What is teh role of Mullerian inhibiting substance?
secreted by testes, suppresses the paramesonephric duct in men
androgens stimulate the development of the mesonephric duct.
What does the genital tubercle turn into?
Men - glans penis
Women- glans clit
What does the urogenital sinus become?
men- corpus spongiousum
women- Vestibular bulbs

men- bulbourethral glands (of Cowper)
women- Greter vestibular glands (of Bartholin)

men- prostate gland
women - urethral and paraurethral glands
What do the urogenital folds become?
men- Ventral shaft of the penis and penile urethra
women- labia minora
What does the labioscrotal swelling become?
men- scrote
women- labia majora
What is the most common Atrial Septal defect?
foramen secundum defect
What are teh clinical manifestations of a Coartation of the aorta?
increased blood pressure in the upper extremities
lack of femoral pulse
high risk of cerebral hemorrage
high risk of bacterial endocarditis.
Who is likely to get a patent ductus arteriosus?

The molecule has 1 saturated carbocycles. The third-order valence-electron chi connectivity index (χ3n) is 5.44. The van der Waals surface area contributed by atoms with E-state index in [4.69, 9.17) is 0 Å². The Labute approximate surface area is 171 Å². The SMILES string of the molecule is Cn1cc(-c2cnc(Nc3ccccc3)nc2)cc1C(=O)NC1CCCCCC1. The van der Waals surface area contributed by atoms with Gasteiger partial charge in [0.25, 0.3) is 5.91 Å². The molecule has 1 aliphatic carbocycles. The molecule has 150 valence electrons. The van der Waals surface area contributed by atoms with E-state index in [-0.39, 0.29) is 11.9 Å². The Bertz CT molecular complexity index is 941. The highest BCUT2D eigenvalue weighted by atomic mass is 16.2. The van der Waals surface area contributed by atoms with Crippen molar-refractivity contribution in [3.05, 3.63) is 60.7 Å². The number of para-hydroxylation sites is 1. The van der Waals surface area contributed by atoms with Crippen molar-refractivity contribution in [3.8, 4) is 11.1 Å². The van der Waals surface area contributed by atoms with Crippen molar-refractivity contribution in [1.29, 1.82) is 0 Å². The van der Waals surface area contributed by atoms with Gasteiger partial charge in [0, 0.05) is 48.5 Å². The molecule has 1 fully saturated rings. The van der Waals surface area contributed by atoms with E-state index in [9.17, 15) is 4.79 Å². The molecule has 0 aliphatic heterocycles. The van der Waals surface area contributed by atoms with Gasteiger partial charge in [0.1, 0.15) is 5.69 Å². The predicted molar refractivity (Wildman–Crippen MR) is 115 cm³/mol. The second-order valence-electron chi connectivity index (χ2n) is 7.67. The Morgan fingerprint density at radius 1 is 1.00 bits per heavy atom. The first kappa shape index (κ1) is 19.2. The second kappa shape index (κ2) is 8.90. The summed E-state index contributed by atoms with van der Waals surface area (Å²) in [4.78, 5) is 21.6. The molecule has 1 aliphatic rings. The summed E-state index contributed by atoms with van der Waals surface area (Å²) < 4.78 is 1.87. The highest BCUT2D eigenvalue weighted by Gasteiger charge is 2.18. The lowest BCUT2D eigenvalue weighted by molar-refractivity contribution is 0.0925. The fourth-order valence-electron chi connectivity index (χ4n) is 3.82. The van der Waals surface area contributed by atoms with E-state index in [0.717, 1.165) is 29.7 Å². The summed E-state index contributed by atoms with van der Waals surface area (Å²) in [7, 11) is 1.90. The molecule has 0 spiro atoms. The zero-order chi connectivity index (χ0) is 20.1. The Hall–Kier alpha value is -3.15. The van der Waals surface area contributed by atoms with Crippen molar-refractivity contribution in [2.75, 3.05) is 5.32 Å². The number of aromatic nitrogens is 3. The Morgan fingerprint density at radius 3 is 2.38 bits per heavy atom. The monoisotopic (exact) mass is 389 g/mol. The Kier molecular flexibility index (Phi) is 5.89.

premature infants
infants of moms with rubella
What keeps the PDA open?
What closes it?
Open- prosta E, intrauterine asphyxia, neonatal asphyxia
Closed- Indomethacin, ACh, Histamine, and catecholamines
What do the Vitelline veins become in the adult?
Liver and Gut

Hepatic veins and sinusoids, ductus venosus, part of the IVC, portal vein, superior mesentaric vein, inferior mesenteric vein, and splenic vein
What does the Righ umbilical vein become?
Nothing, it regresses
What does the Left Umbilical vein become?
Ligamentum terres
What do the cardinal veins become?
main arteries, kidneys, and gonads

Internal jugular, SVC, part of the IVC, common iliac, renal, gonadal, intercostal, hemiazygos, and azygos.
From where do Melanocytes derive?
Neural crest
From where do the bones of the skull derive?
Neural crest
From where doe laryngeal cartilage derive?
Neural crest
From where do odontoblasts derive?
Neural crest
From where do parafollicular C cells derive?
Neural crest
What derives from the 1st aortic arch?
Maxillary
What derives from the second aortic arch?
Stapedial artery and the hyoid artery
What derives from the third aortic arch?
Common carotid
What derives from the 4th aortic arch?
left- aoritc arch
right- proximal part of the subclavian
What derives from the 6th aortic arch?
proximal part of the pulmonary arteries and ductus arteriosus
What cartilage develops from the 1st branchial arch?
malleus, incus, mandible, sphenomandibular ligament
What muscles develop from the 1st branchial arch?
Muscles of mastication: temporalis, masseter, later and medial pterygoids, mylohyoid, ant. belly of the digastric,

tensor tympani, tensor veli palatini

ant. 2/3rds of the tongue